Project Details Compilation of the variation of the isotopic composition of the elements via crowdsourcing

Project No.:
Start Date:
15 December 2014
End Date:


The scientific and industrial research community is facing an increasing need to establish natural ranges of the isotopic composition of different sample types in order to be able to evaluate isotopic data obtained in the individual laboratories on a global scale. The purpose of this project is ‘data collection on a global scale’ via modern web-based interfaces and to compile ranges of isotope abundance ratios of the following elements: B, Cd, Hg, Mg, Mo, Sr, and U. The scientific community has identified these elements as important elements with a significant variation in their isotopic composition both in nature and synthetic materials.

As the project aims at the development and setup of a web based interface for collecting and disseminating isotopic data, the focus of this first step was set on a selection of elements. It is evident that other elements are of high interest, as well. Nonetheless, the number of elements is kept limited within this stage of the project in order to ensure quality control. Depending upon the success of the project, the list of elements will be extended to elements such as Li, Ca, Fe, Ni, Cu, Zn, Se within this project or in a future continuation and finally to the whole set of potential elements as the tools can be easily adapted once they are in action.


The scientific community faces an increasing number of data published on isotope-abundance ratios and corresponding atomic weight variations as well as mole fractions in ‘normal’ materials. This challenges the user in data reviewing and evaluating, thus limiting appropriate data handling and international transparency. As a consequence, a compilation of data based on highest quality standards reviewed by independent experts in the field is of utmost importance.

At present, data collection of the isotopic composition of elements in natural and synthetic material is accomplished by a selected group of scientist (currently undertaken by the SIAM (Subcommittee on Isotopic Abundance Measurements)/CIAAW task groups). During this process of data collection, some data is not accessible and some data is certainly overlooked facing the continuously increasing number of papers providing isotopic data.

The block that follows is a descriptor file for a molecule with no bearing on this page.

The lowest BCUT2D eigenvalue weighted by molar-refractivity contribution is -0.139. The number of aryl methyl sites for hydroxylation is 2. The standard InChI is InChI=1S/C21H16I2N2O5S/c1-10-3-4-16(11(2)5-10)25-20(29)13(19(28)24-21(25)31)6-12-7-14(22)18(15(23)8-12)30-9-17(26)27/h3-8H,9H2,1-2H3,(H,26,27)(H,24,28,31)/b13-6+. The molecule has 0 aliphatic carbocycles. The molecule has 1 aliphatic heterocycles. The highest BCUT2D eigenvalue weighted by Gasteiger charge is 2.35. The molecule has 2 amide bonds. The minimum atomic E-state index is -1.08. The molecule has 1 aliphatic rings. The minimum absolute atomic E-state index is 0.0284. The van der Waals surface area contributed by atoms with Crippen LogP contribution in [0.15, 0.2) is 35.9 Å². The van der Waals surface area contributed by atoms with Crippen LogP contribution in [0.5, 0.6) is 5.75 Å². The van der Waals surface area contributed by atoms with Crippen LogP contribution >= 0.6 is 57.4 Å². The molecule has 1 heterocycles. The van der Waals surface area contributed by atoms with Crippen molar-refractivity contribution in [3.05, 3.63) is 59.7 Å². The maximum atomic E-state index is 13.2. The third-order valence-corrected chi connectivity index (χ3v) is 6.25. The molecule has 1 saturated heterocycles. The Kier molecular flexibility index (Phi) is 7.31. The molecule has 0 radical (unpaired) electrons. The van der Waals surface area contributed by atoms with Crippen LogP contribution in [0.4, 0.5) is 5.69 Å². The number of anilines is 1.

The creation of a web-based input interface where scientists can submit data on isotopic abundance ratios (including additional information e.g. on the sample, the measurement or the uncertainty) will tremendously augment, accelerate and improve data collection. The values submitted will be subsequently subject to a review process via a selected group of experts (nominated by CIAAW) in order to assure quality control and prove the metrological quality of the data. All data will be retained in the database but rated by their metrological quality (based on the criteria applied in the Table of Isotopic Compositions of the Elements) allowing for user-defined deselection of results. The web-based interface will allow for source-specific, tailor-made download of isotopic data dependent on the user’s interests via selection-tick boxes (e.g. by element, sample type, geographic area), thus allowing for topic specific creation of individual diagrams released by the Subcommittee on Natural Isotopic Fractionation (SNIF). CIAAW provides the required expertise for this project as responsible group of specialists on isotope abundance and atomic weight data evaluation and review. The project bears great potential to source a substantial quantity of data.


This project is co-supported by the Analytical Chemistry Division (Div V) and the Chemistry and the Environment Division (VI).

Sep 2017 update – A web-interface for crowd-sourcing of published data on atomic weights and isotopic abundances was programmed, established and tested by the task group members via The submission of published data is currently possible for hydrogen, helium, lithium, boron, carbon, nitrogen, oxygen, neon, magnesium, silicon, sulfur, chlorine and argon.

Taylor-made SNIF diagrams are currently available for hydrogen, lithium, carbon, nitrogen, oxygen, magnesium, silicon, sulfur, chlorine, bromine, thallium via

In the current test phase, selected stakeholders are invited to test the database by submitting published data, especially on B, Cd, Mo, Se, Sr, U.

Page last updated 13 Sep 2017